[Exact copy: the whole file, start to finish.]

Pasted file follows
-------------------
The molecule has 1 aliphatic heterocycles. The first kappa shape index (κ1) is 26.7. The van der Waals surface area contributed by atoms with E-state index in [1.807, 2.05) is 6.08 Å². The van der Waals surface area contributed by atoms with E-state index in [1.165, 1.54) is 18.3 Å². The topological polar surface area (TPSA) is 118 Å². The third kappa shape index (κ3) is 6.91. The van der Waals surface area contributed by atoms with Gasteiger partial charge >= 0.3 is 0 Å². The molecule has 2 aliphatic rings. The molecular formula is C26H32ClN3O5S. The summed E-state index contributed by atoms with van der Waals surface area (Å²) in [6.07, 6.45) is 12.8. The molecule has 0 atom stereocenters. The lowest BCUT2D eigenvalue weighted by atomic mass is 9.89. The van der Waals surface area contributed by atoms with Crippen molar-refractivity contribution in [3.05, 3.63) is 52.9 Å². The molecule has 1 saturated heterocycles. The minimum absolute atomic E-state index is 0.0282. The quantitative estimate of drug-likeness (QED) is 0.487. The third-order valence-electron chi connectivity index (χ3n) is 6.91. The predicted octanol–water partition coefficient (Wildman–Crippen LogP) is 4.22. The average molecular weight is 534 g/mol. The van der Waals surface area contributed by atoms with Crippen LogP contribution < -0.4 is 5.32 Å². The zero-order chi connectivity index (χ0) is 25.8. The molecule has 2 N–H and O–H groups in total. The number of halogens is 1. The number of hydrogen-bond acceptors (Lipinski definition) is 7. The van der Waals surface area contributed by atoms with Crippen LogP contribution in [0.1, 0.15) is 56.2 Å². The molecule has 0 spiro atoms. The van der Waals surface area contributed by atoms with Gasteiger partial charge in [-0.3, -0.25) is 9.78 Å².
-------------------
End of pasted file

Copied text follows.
The molecule has 1 aliphatic heterocycles. The first kappa shape index (κ1) is 26.7. The van der Waals surface area contributed by atoms with E-state index in [1.807, 2.05) is 6.08 Å². The van der Waals surface area contributed by atoms with E-state index in [1.165, 1.54) is 18.3 Å². The topological polar surface area (TPSA) is 118 Å². The third kappa shape index (κ3) is 6.91. The van der Waals surface area contributed by atoms with Gasteiger partial charge >= 0.3 is 0 Å². The molecule has 2 aliphatic rings. The molecular formula is C26H32ClN3O5S. The summed E-state index contributed by atoms with van der Waals surface area (Å²) in [6.07, 6.45) is 12.8. The molecule has 0 atom stereocenters. The lowest BCUT2D eigenvalue weighted by atomic mass is 9.89. The van der Waals surface area contributed by atoms with Crippen molar-refractivity contribution in [3.05, 3.63) is 52.9 Å². The molecule has 1 saturated heterocycles. The minimum absolute atomic E-state index is 0.0282. The quantitative estimate of drug-likeness (QED) is 0.487. The third-order valence-electron chi connectivity index (χ3n) is 6.91. The predicted octanol–water partition coefficient (Wildman–Crippen LogP) is 4.22. The average molecular weight is 534 g/mol. The van der Waals surface area contributed by atoms with Crippen LogP contribution < -0.4 is 5.32 Å². The zero-order chi connectivity index (χ0) is 25.8. The molecule has 2 N–H and O–H groups in total. The number of halogens is 1. The number of hydrogen-bond acceptors (Lipinski definition) is 7. The van der Waals surface area contributed by atoms with Crippen LogP contribution in [0.1, 0.15) is 56.2 Å². The molecule has 0 spiro atoms. The van der Waals surface area contributed by atoms with Gasteiger partial charge in [-0.3, -0.25) is 9.78 Å².